To expand my familys’ and friends’ basic knowledge of birds – a short summary of the main differences between tree sparrows (skovspurv) and house sparrow (gråspurv) – good luck!
Tree sparrow / skovspurv: Male and female are similar, and a tip to remember: both have been playing the the forest (think trees) and have “dirty cheeks”!
House Sparrow / Gråspurv: The male and female are different, but they have been playing indoors (in the house) and therefore have “clean cheeks”. (Det virker ikke så godt på Dansk!)
If somehow I fell asleep and woke not knowing what day, or month it was, it would be difficult to tell it is the start of January, according to the birds anyway! Over the last few days, I have witnessed some pre-breeding behavior which I wouldn’t have expected for at least another month or two! Firstly, bird song! I had heard from a “bird guru” that the birds start to sing, once the days begin to get longer, so after the winter solstice. With this information in hand, I kept an ear out in December. Personally I hadn’t noticed anything before Christmas, but in the last 3-4 days, a few early starters have started making some noise.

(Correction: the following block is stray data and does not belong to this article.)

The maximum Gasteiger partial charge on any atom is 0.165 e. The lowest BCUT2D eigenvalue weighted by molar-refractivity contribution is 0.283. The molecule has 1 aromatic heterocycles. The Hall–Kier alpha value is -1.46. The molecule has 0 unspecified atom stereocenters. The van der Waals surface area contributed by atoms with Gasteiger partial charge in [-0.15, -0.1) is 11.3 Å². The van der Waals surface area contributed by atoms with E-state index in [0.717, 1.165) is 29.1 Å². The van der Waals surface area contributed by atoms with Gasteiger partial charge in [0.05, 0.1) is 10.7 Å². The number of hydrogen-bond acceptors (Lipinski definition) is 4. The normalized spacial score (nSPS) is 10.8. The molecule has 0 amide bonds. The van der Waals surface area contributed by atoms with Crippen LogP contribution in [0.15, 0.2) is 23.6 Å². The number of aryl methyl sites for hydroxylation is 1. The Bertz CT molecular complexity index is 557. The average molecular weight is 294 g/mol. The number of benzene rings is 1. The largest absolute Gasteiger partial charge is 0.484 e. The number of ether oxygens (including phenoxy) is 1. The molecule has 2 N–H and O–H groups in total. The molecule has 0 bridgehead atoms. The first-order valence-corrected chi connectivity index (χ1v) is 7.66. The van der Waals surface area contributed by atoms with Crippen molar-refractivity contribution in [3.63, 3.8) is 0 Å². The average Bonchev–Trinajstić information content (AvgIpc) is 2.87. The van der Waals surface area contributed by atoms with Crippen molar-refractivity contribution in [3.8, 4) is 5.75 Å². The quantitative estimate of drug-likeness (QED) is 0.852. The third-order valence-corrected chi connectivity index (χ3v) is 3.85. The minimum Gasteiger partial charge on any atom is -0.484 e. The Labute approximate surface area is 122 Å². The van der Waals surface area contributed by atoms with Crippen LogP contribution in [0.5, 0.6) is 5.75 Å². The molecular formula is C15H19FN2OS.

Today as I was checking emails at home when I heard an unfamiliar tweet out in the garden. I took a careful look over my shoulder to reveal a small grayish white bird with a black head. This is the first time we have observed such a bird in our garden! I knew it could be one of two birds, which are very close to being identical. Both the marsh tit and the willow tit match this description, but thankfully there is an easy way to tell them apart – the noise they make. I did manage to grab the camera and get a few shots, but these flighty little birds are difficult!
A little later on Rasmus was out in the garden tending to my bike and this time two of these little balls of black and white feathers returned. They are surprisingly tame and in a very short time, made their presence known among the resident blue tits and great tits. Thankfully they made lots of noise, so I thought it would be easy to differentiate them. The BTO have produced a nice video to assist in identifying the two species (once they make some noise!). I quickly went to the BTO site and listened to the clips they have on-line. I identified them as marsh tits – which are common in Denmark in broad leaf woodlands (which we have nearby), but I will listen again over the next few days to make sure. Fingers crossed they come back, and bring their friends!
Later on we were also visited by a beautiful robin, but it was too late in the evening to get a good shot. Instead I will add more photos of blue tits – they are stunning little birds!